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DINING: New Hyatt diner stresses locally sourced ingredients

March 26, 2016
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Casseroles, including Mediterranean Turkey Meatball, are key to the menu. (IBJ photo/Eric Learned)

The common areas of the Hyatt Downtown are undergoing a $1.3 million makeover. While I’m not fond of the cluttery combo of elements the lobby now contains, I am impressed with the changes made to its downstairs restaurant. (Rest assured, food-with-a-view fans, upstairs you can still find the rotating Eagle’s Nest.)

Fat Rooster Diner (1 South Capitol Ave., 616-6160) is the lobby newcomer, taking over the space formerly occupied by One South. Retaining its predecessor’s popular you-name-the-ingredients pasta station but overhauling the rest of the menu, the spot now focuses on farm-to-table cuisine with an emphasis on local ingredients.

The results, based on our visit, are sometimes puzzling, sometimes successful. Just be ready for the guilt that might arise when you notice the pig portrait staring down at you from the wall, part of a design scheme as unfocused as that in the lobby.

We started with a puzzler—the fine Rooster Flatbread (pricey at $14) piled with grilled chicken chunks. Promising, but honey—perhaps intended to balance the heat of the chipotle—overran the dish to a point where it was just about all we could taste.

ae-fat-rooster-6-15col.jpg The Indiana Ale Battered Walleye Sandwich at the new Fat Rooster Diner is a locally sourced pleasure. (IBJ photo/Eric Learned)

Better—but still a bit steep price-wise—were our entrees. Rather than max out the credit card on $22 Fish & Chips, we set our sights on the slightly more modest Indiana Ale Battered Walleye sandwich ($15). There was nothing remotely interesting about the allegedly loaded potato salad that sided it, but the sandwich itself offered flaky fried fish with a (sorry, pig-on-the-wall) delicious peppered bacon that respected that the walleye was in charge. It was well-matched with its roll and some malt vinegar slaw. A house pickle served as a side rather than something to add to the sandwich pile.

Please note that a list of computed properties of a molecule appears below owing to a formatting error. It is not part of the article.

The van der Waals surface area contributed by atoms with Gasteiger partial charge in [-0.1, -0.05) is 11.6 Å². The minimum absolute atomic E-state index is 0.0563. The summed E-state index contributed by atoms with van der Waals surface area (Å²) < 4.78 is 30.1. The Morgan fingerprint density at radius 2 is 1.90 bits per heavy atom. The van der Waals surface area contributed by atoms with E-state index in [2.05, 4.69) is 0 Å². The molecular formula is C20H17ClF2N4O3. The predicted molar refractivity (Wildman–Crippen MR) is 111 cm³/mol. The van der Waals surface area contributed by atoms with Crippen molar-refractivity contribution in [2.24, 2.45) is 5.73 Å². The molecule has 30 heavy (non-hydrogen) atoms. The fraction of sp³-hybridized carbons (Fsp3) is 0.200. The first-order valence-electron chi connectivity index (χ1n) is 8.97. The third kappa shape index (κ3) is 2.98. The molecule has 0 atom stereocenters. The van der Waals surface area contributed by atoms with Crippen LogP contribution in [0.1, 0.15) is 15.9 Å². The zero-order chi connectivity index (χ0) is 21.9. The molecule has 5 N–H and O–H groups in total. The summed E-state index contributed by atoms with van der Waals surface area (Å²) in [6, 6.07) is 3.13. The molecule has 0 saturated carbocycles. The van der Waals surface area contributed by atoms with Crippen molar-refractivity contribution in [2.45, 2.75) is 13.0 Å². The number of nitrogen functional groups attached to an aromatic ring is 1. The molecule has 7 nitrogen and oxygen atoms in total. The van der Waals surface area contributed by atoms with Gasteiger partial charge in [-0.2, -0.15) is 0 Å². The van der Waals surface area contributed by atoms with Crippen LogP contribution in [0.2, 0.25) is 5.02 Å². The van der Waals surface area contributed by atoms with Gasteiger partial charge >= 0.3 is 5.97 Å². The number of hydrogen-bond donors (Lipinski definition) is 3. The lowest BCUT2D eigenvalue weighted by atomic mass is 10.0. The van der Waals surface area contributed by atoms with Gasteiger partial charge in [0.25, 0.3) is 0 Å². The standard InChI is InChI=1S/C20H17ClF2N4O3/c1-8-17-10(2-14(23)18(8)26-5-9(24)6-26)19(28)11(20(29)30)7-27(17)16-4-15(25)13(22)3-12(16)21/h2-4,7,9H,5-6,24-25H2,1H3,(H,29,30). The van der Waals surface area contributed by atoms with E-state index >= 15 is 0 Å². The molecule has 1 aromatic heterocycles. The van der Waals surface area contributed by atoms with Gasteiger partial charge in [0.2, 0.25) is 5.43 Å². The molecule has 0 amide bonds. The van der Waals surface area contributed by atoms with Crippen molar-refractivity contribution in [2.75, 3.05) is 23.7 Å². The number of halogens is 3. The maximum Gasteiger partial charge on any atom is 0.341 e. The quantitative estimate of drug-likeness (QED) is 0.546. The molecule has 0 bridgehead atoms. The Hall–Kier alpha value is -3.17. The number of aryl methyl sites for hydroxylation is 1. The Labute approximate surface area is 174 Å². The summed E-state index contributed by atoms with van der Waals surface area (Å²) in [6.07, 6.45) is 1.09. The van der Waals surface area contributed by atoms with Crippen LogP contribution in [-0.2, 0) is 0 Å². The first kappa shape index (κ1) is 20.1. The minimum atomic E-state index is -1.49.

The Mediterranean Turkey Meatball Casserole ($13) made a good case for the orb usually seen as a lesser cousin to the standard meatball. Here, the tender, light balls were enhanced with a veggie ragout of eggplant, zucchini, chickpeas and tomatoes and lightly spiced enough to earn the Mediterranean moniker. Improving matters further: A side salad of arugula and pickled beets and onions, lightly dressed in a simple vinaigrette, offering a perfect peppery contrast.

We were, at first, put off by the $8 price tag on the Sugar Cream Pie Shake. But when we accepted that this would, in fact, be a piece of pie blended into a milkshake, we couldn’t resist—and asked our waitress to divide it into two glasses so we could share and feel like we were buying two desserts for the price of one.

We’re glad we did. The delicious sugar cream pie flavor survived the trip through the blender with bits of pie crust intact. Hmmm … perhaps Dutch Strawberry Rhubarb next time?•

—Lou Harry
 

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